Former crime intelligence boss Richard Mdluli at the Johannesbrug High Court. File picture: Dimpho Maja/African News Agency(ANA)
Former crime intelligence boss Richard Mdluli at the Johannesbrug High Court. File picture: Dimpho Maja/African News Agency(ANA)

How crime intelligence slush fund was looted

By Mzilikazi wa Afrika, Piet Rampedi, Karabo Ngoepe Time of article published Sep 22, 2019

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Johannesburg - The police Crime Intelligence fund appears to have been looted to the tune of R5.3 million for sham operations.

An internal report seen by Independent Media indicates the division’s top brass looted money from the secret service account on the pretext that they were infiltrating the EFF and Fees Must Fall leaders.

Instead, some of the money was allegedly spent on luxury hotel accommodation at the Sheraton Pretoria Hotel and Drakensberg Sun Resort in KwaZulu-Natal and used to buy linen for Major-General Deena Moodley, head of the SAPS intelligence collection unit.

The looting was allegedly disguised as crime intelligence projects named Funda, Skarou and Gustav.

Looting of the Crime Intelligence slush fund took centre stage at the Zondo commission this week when a senior investigator for the Directorate for Priority Crime Investigations (Hawks), Colonel Kobus Roelofse, testified that the unit’s former boss, Richard Mdluli, had abused his position and stolen millions of rands for his own benefit.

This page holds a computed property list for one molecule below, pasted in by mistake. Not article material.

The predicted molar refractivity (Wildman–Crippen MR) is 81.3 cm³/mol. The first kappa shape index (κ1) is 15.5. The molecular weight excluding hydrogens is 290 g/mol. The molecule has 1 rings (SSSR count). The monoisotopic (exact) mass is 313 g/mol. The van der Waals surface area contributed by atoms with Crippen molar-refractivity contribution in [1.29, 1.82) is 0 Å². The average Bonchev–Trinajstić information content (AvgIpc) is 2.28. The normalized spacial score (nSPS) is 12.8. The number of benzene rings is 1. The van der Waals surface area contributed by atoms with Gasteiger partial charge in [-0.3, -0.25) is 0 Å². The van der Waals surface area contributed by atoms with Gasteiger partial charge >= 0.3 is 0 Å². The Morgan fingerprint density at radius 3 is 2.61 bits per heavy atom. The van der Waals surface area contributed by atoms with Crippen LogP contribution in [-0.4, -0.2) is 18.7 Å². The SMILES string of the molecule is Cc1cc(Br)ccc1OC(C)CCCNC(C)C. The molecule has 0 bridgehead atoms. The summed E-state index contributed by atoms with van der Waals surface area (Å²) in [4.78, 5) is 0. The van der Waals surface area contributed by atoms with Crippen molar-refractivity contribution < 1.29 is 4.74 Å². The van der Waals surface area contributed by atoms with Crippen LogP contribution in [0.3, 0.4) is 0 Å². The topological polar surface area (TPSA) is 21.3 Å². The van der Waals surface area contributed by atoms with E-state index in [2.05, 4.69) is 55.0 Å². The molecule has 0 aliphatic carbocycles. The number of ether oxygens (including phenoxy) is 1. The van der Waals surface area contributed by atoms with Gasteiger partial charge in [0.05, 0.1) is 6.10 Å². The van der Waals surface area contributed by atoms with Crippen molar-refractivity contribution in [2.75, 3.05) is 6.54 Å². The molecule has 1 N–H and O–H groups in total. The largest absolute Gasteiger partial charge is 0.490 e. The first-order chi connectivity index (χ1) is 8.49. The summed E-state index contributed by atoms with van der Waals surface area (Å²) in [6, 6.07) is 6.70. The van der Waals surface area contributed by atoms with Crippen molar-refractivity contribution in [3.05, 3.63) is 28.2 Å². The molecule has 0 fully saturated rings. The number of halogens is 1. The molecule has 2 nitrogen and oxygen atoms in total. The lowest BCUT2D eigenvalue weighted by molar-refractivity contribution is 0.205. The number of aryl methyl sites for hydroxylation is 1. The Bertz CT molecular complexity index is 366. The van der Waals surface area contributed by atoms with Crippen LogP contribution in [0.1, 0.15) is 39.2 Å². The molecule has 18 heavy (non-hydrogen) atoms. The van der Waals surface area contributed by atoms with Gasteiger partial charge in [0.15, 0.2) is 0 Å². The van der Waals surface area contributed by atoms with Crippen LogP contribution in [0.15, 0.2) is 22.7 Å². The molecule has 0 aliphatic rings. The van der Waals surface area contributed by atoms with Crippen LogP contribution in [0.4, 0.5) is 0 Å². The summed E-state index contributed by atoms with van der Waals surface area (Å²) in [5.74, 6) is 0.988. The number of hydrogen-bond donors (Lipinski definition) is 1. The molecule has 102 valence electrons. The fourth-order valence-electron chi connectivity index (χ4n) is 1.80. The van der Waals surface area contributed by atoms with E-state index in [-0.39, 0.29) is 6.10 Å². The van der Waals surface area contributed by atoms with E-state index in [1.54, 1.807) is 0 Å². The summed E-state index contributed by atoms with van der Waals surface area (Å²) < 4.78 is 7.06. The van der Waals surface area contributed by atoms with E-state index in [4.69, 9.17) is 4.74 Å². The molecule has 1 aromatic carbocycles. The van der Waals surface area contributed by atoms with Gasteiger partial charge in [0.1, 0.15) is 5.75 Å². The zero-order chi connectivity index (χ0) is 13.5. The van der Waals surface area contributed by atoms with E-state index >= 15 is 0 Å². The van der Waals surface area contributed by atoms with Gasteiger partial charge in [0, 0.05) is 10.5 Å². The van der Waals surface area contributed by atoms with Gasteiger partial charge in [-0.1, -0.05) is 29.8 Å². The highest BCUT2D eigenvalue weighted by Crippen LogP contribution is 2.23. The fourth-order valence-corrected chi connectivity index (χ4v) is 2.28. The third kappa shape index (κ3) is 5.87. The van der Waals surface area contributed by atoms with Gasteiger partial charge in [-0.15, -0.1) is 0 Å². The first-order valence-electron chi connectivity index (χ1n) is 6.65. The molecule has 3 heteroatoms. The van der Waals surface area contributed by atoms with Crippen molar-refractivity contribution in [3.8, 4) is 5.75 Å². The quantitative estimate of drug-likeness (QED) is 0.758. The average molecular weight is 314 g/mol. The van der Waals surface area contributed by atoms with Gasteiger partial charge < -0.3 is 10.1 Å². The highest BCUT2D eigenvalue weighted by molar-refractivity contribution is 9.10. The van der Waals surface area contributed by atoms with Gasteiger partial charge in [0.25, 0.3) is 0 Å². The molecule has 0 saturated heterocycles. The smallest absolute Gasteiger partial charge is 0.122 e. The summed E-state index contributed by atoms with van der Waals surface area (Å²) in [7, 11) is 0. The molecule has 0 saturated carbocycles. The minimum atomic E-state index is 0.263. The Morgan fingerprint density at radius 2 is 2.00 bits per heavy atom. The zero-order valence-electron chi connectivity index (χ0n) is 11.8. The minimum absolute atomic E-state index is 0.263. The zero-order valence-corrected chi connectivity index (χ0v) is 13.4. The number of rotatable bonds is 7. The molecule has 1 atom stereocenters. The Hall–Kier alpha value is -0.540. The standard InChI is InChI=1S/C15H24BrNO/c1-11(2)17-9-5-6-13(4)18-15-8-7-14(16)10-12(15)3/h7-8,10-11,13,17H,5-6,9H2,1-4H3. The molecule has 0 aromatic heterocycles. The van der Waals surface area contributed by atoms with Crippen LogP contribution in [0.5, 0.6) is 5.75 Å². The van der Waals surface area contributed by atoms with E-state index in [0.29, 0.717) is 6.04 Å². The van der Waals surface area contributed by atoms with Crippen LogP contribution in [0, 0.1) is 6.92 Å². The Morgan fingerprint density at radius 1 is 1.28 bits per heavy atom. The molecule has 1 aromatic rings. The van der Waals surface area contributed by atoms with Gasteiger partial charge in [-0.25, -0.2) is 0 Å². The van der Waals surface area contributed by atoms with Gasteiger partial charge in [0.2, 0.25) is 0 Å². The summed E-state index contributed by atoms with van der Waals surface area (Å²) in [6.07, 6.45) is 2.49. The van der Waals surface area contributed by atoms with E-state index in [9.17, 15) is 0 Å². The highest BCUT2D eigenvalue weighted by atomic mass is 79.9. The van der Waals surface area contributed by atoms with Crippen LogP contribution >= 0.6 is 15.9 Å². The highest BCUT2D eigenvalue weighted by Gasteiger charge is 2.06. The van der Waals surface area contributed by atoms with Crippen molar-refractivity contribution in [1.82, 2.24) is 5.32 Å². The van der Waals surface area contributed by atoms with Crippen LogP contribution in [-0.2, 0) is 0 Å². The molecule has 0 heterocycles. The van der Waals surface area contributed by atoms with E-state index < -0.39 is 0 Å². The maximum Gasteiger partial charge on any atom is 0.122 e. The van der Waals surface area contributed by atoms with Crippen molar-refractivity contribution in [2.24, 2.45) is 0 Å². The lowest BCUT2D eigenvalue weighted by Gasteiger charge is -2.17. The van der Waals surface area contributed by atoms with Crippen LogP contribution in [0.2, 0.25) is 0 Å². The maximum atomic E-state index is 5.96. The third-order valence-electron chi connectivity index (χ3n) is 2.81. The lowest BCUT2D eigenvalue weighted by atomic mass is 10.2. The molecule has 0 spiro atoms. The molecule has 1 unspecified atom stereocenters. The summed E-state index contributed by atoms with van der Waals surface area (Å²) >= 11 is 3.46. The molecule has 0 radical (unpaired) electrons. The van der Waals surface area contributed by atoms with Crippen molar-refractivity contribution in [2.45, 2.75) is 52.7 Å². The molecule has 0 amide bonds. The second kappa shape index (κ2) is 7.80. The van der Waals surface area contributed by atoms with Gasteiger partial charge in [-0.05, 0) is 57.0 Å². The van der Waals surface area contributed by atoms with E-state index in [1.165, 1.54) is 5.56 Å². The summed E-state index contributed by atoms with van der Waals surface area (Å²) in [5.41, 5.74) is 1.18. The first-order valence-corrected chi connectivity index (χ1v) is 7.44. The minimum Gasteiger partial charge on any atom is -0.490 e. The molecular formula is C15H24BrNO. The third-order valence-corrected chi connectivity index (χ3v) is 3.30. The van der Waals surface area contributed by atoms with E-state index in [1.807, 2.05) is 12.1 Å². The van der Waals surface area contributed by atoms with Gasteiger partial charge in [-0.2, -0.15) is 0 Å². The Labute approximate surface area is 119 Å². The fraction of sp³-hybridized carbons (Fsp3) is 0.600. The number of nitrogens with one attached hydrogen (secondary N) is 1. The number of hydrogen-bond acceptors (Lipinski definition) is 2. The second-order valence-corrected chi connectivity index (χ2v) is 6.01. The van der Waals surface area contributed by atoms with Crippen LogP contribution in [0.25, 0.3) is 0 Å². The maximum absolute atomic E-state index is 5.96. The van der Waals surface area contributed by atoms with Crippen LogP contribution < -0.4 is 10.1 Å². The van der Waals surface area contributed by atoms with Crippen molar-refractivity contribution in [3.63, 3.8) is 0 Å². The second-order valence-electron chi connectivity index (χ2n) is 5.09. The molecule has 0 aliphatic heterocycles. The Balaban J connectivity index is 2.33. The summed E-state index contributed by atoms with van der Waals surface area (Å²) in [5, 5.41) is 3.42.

Roelofse said former Crime Intelligence finance officer Major-General Solly Lazarus used the unit’s secret fund to cover travel costs for his pastor.

He said Lazarus also paid for private flights for Mdluli and his family as well as other members of the unit. Mdluli’s children often flew as “secret agents” to the tune of R1.6m in 2010 and 2011.

Roelofse said Mdluli also used money for security upgrades worth R190 000 at his house in Boksburg and bought five luxury cars worth R3.15m between 2009 and 2011, including a Lexus and a BMW 530d.

Roelofse further alleged slush fund money was used to settle Mdluli’s outstanding car instalments totalling R90 000 and to settle payments on a car registered in the name of Sunday Times associate editor Ranjeni Munusamy.

He said an amount of R143 621 was paid to Wesbank’s vehicle finance account on July 30, 2008, through Atlantis Motors, a car dealership based in Centurion.

Tiso Blackstar, which owns the Sunday Times, said it had placed Munusamy on special leave while it investigated the matter.

The journalist said the allegations against her were baseless.

The misuse of the crime intelligence slush fund did not end when Mdluli’s and Lazarus’s looting sprees were exposed.

Official documents show that Major-General Moodley and Colonel Preadhashni Govender spent a night at the Drakensberg Sun Resort on December 30, 2016.

The duo claimed they were “attending a meeting by EFF members planning a rally” at Durban University of Technology in January 2017 as there was a “conspiracy to commit arson by EFF Student Command”.

But when an internal investigation established there was no EFF rally at the resort on that day, they changed their story and said they went there to meet an “unregistered informant” who had information on how former president Jacob Zuma was “being poisoned” and a plot to bomb some embassies in South Africa.

The internal investigation report stated that “it was further established that Colonel Govender and Major-General Moodley were alone at Drakensberg Sun”, and not with other people as was claimed.